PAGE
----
Posted by Bruce (VA) on August 24, 2014 at 17:52:03 from (126.96.36.199):
In Reply to: Re: 9N tractor posted by kendall lee on August 24, 2014 at 17:01:48:
" I think it is a 9n not sure of year"
Couldn't find John Smith's website? Here is the address again:
" on back of distributor is 9n12131 "
That would be the part number for the distributor base.
" on engine block is star 9n 73417 star "
See tip # 71. That might be the serial number; if it is, you have a 1941 9N.
" ballast resistor is 3 inches, white with a post on each end,"
That's not a ballast resistor.
It's a fixed resistor of some unknown value that is probably part of your problem. But, the tractor will run w/ it, so fix that later. (see tip # 30)
The first thing you need to do is put the battery on a charger. (see tip # 60)
You need a strong battery to:
1. Spin the starter
2. Engage the bendix
3. Provide voltage to the coil.
As the battery gets weaker, the first thing to fail is your spark.
The more current you use to spin the starter, the less you have for the ignition.
Assuming that the bushings & advance weights are ok (*see below), & that you have correct voltage to the coil (battery voltage with the points open and about half that with the points closed), the most common electrical failure (no spark, weak spark) points on the front mount are:
1. The insulator under the brass concave head screw & where the copper strip attaches. (it’s fiber & will wear out; poke & prod w/ your meter leads to make sure it still works) If you need to replace the insulator, use a .250 x 3/8 nylon square nylon anchor nut available at most big box home stores
2. The pigtail at the bottom of the coil not making contact w/ the concave head brass screw inside the distributor. (With the coil on, the pigtail must firmly contact the brass screw. No contact = no spark
3. The copper strip is broken or grounded to the plate. (look very carefully for cracks & breaks).
4. The condenser wire grounding to the plate or side of the distributor.
5. The tab on the bottom of the coil not making contact w/ the brass button on the cap. (With the cap on, the tab must firmly contact the brass button. No contact = no spark.)
6. Incorrect positioning of the spring clip on the plate causing the pigtail to ground. (the open part of the clip goes between 7 & 9 o’clock on the plate. That puts the straight part of the clip opposite of the timing screw at 3 o’clock)
7. Incorrect seating of the coil on the distributor due to a loose bail or no gasket.(the coil must not move at all; if it does, replace the gasket or bail. Or stick some cardboard under the bail).
8. Water/moisture inside the cap due to gasket failure or the absence of a gasket. (the cap AND coil have gaskets)
9. Dirty/corroded/burned/incorrectly gapped or misaligned points. I use only Wells, Blue Streak or Echlin brand points (* *see below).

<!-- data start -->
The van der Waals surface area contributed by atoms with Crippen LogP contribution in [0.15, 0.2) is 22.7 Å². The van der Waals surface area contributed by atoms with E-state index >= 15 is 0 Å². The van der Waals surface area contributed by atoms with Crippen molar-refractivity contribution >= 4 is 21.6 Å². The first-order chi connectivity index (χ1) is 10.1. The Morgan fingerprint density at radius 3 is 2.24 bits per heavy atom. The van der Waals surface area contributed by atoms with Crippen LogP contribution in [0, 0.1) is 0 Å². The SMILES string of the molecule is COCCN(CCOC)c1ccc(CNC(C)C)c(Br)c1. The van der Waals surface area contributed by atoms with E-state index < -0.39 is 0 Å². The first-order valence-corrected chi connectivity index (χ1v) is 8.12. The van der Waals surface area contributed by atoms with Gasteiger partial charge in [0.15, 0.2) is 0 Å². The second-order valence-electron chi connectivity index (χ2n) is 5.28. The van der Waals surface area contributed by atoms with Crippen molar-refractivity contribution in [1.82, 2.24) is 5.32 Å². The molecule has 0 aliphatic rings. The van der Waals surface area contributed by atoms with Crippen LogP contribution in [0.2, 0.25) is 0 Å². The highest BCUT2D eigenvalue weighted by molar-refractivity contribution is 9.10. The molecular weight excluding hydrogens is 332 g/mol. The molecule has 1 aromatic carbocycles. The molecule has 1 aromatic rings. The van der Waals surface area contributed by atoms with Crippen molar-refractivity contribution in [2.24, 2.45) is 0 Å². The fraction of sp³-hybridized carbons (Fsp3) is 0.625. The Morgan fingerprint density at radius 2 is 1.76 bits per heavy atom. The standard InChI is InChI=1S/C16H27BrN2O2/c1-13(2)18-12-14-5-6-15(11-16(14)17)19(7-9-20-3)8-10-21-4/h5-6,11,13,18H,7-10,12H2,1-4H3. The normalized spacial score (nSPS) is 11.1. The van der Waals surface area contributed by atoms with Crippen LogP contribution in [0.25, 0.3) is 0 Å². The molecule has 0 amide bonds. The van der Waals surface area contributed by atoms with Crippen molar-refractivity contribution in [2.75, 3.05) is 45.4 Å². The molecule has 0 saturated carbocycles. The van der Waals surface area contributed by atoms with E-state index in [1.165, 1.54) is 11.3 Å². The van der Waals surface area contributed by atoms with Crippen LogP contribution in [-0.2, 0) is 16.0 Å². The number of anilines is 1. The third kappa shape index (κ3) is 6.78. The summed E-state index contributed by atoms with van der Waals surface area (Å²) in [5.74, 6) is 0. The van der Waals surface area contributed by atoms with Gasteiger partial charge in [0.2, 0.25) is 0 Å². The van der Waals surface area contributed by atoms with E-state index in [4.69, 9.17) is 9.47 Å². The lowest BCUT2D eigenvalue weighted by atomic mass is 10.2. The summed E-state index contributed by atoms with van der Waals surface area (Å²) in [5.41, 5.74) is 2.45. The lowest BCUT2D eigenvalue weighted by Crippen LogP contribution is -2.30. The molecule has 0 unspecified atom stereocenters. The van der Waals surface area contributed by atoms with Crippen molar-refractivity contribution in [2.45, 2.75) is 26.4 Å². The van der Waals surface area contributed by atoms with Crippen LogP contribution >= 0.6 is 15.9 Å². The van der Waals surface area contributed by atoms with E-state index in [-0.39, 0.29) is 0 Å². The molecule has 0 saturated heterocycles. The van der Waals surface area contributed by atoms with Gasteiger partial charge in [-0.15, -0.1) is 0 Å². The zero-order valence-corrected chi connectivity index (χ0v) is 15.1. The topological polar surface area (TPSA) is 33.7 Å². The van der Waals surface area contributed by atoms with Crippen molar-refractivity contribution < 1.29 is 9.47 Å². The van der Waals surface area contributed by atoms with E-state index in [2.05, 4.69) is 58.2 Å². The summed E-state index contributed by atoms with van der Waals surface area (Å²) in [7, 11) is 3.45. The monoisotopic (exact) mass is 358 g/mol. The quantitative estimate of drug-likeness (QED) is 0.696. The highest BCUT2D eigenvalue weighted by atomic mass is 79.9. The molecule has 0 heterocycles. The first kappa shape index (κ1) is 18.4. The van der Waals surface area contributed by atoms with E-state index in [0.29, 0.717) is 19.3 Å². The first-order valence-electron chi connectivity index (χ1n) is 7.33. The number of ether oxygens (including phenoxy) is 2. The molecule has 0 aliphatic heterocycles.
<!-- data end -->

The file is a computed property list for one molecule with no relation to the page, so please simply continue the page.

10. Burned rotor, cracked/carbon tracked cap.
After you find the problem & re-check the point gap, do a continuity check before you put the distributor back on the tractor.
With the distributor still off the tractor, follow these steps:
1. Coil off, cap off, points open. One probe on the brass screw & the other on both sides of the open points. On the side closest to the cam, you should have continuity. Not on the other side! If you do, you will also have continuity everywhere because the points are grounded.
2. Coil off, cap off, points open. One probe on the brass screw & the other anywhere on the body of the distributor. You should have no continuity! Now, rotate the tang on the distributor....as the points open & close, you have continuity (closed) and lose it when they open.
3. Put the coil on the distributor, cap off, points open. One probe on the lead on the top of the coil, the other on the cam side of the open points. You should have continuity!
4. Coil on, cap off, points open. One probe on the lead on the top of the coil, the other anywhere on the body of the distributor. You should have no continuity!
At this point, I just put the distributor, coil & cap all back on the tractor as a unit. The reason I do this is because it is real easy to get the cap or coil misaligned trying to put it back together, one piece at a time. The result is something gets broken or you get a ‘no spark’ problem.
It's possible to put it back on wrong & break it. Look at the slot on the end of the cam shaft. Whatever angle it happens to be, turn the distributor tang to match it. Make sure you can tell the wide side from the narrow side on both the cam & distributor! (close counts). Place the distributor on the front of the engine, gently push it in place & slowly turn the distributor body until you feel the tang slip into the slot. Rotate the distributor body until the bolt holes line up. Hand tighten the two bolts until the distributor body is flush with the timing gear cover.
Post back w/ results or more questions.
And, after the tractor is running, replace that ceramic resistor w/ the OEM ballast resistor & a true 12 volt coil.
* Unscrew the plate hold down screw & remove the C clip to get the plate out. Remove the shaft & weights. The weights should freely move.
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